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Protect Public Lands From the Fracking Frenzy

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Protect Public Lands From the Fracking Frenzy

Waterkeeper Alliance

One of the things that makes America great is our cherished natural treasures. Millions of acres across our beautiful country are public, meaning they belong to us, the American people. But our public lands, many of America’s iconic landscapes, and the waterways that surround them, are under threat from fracking.

Canyonlands National Park from the Green River Overlook, in the Island in the Sky district, UT. This area could be threatened by fracking. Photo credit: Creative Commons Photo by Phil Armitage.

The Obama Administration recently proposed new rules for oil and gas fracking on federal lands managed by the Bureau of Land Management (BLM), including those in the national forest system, and federal lands that are nearby many treasured national parks.

Theodore Roosevelt and Grand Teton National Parks are just two of our treasured public lands threatened by the rapid expansion of oil and natural gas drilling and fracking. A dozen units of our National Parks already have oil and gas operations within them, while 30 units may be threatened in the future with drilling. Nationwide, the BLM estimates that 90 percent of new oil and gas wells on federal land are fracked.

Recent media reports say that the BLM in Colorado will be auctioning off nearly 12,000 acres of public lands for oil and gas drilling and the majority of those acres are located less than 10 miles from Mesa Verde, one of our iconic National Parks. Rocky Mountain National Park is already suffering air quality problems from drilling and fracking on nearby public lands. Southern Utah’s Arches and Canyonlands National Parks are surrounded by public lands targeted by industry.

Our cherished public lands face severe air and water pollution from the fracking boom. The animal and plant species dependent upon those lands face habitat loss. And people living and recreating on or near these public lands suffer many health threats.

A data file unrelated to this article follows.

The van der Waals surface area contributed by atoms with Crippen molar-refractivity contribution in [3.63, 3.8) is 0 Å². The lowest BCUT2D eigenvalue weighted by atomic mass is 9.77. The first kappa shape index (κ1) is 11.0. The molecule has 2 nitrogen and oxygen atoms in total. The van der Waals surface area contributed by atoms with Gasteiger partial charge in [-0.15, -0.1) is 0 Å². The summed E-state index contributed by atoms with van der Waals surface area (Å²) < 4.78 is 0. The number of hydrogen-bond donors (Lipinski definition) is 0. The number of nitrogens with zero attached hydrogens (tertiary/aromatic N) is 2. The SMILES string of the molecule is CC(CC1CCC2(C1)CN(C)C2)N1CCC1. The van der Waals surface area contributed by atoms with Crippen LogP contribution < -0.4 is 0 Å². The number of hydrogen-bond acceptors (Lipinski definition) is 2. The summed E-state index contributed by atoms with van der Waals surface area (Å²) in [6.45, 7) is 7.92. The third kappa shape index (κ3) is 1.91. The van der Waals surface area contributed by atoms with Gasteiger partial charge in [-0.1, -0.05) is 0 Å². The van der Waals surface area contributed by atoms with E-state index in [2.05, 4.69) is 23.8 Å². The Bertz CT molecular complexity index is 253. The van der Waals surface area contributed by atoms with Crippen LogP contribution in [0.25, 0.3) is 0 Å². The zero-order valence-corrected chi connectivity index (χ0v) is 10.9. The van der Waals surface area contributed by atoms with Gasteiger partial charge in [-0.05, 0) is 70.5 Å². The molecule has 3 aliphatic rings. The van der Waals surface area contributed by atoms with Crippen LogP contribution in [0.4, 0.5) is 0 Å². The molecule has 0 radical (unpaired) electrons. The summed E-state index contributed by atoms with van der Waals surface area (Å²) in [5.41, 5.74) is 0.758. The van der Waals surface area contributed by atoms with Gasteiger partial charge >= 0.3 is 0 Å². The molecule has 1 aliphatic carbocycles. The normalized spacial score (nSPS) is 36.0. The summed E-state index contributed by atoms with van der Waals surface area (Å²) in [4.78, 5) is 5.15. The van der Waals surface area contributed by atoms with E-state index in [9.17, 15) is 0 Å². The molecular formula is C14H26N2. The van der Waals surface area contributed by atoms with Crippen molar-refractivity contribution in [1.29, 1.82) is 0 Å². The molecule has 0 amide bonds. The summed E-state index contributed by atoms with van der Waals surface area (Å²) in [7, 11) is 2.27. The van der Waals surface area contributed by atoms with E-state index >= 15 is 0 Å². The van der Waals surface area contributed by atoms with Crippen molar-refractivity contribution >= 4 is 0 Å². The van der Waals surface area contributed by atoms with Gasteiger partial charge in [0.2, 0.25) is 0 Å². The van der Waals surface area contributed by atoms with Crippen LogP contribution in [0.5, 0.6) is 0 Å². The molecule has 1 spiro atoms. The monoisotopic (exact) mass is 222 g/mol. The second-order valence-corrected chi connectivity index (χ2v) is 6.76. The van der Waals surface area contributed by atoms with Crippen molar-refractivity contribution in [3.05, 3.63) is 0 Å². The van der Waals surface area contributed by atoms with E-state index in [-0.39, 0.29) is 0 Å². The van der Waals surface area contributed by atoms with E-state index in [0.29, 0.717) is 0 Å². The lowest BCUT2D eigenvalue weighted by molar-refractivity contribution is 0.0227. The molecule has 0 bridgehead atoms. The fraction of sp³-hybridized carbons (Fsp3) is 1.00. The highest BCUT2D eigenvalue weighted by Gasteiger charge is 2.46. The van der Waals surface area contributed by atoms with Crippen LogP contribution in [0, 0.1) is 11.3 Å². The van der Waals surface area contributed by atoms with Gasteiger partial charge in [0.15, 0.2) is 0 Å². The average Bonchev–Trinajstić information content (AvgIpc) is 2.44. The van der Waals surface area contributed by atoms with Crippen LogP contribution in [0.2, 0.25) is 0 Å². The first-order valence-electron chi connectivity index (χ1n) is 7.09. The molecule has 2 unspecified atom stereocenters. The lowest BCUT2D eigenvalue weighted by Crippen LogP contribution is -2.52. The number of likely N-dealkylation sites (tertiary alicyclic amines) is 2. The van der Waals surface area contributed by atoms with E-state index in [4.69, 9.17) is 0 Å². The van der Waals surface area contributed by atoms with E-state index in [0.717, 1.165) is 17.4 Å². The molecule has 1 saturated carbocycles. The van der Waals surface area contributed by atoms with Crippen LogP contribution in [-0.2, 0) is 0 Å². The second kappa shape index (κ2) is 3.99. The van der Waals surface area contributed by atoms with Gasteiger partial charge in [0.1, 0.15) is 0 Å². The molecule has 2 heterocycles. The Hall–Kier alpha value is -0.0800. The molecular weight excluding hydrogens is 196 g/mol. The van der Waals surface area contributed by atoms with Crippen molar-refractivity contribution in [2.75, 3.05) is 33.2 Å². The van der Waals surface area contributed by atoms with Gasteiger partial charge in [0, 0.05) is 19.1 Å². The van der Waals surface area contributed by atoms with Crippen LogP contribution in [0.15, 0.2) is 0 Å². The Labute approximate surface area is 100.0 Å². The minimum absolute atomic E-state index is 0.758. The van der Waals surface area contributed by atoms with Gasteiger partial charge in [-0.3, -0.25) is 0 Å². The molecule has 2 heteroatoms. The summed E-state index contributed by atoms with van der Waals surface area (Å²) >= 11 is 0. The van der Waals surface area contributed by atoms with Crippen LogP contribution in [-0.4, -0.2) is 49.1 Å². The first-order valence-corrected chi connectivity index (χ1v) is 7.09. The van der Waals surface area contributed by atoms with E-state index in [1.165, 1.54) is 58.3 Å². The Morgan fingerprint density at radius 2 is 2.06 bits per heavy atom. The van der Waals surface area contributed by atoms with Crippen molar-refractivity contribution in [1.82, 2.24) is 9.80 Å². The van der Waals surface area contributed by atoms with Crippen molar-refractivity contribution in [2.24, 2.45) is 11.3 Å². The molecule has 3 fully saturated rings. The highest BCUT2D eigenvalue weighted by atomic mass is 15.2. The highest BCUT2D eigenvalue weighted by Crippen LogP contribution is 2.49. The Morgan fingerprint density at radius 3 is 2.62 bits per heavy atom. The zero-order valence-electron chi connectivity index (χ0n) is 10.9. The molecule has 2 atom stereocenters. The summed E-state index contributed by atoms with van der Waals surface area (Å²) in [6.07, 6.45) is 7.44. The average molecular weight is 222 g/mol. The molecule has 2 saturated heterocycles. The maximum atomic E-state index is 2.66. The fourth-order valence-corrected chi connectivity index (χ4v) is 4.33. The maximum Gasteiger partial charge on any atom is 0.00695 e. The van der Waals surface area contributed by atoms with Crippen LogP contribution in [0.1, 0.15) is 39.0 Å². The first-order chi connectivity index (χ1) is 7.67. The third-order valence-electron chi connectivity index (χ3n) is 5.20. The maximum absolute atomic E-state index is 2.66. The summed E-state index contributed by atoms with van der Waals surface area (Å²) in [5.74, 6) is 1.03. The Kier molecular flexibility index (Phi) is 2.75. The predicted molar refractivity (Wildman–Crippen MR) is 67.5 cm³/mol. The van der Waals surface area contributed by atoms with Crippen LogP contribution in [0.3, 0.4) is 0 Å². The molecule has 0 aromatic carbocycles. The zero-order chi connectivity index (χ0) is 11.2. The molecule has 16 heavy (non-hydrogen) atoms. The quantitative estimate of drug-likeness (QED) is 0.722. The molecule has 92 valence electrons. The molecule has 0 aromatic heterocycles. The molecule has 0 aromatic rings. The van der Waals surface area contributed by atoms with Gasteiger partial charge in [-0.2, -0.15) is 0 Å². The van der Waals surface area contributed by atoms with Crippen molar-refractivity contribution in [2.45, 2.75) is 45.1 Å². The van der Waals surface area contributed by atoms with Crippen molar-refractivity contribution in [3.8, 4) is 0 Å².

BLM's proposed rules are too weak and pave the way for corporate profits at the expense of our American treasures. But we have an opportunity to tell the federal government to take the only real path to protect us and our national treasures. The BLM is seeking public comments on the proposed rules until Aug. 23.

Considering the conduct of companies engaged in fracking, the weakness of the government bureaucracies charged with regulating this industry, the cascade of new information and disclosures about the health and environmental perils associated with this extraction method, Waterkeeper Alliance has concluded that fracked gas is not the solution for our energy problems.

Instead of reducing our dependence on coal and leading us to a renewable energy future, the fracking industry threatens our health and environment, accelerates climate change, and presents the single greatest impediment to a long-term sustainable energy future.

Fracked gas and its illusions of cheap and “clean” energy threaten to lead us to carbon dependence for the next century, causing irreparable damage to our climate and imposing immoral costs to our children. The only way to ensure our transition to renewables and healthy future is to start saying no to the fracking industry with a unified voice.

Join Waterkeeper Alliance by adding your name to the list of citizens who want to tell President Obama and the Bureau of Land Management to ban fracking on public land.

Visit EcoWatch’s FRACKING and PUBLIC LANDS pages for more related news on this topic.

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A net-casting ogre-faced spider. CBG Photography Group, Centre for Biodiversity Genomics / CC BY-SA 3.0

Just in time for Halloween, scientists at Cornell University have published some frightening research, especially if you're an insect!

The ghoulishly named ogre-faced spider can "hear" with its legs and use that ability to catch insects flying behind it, the study published in Current Biology Thursday concluded.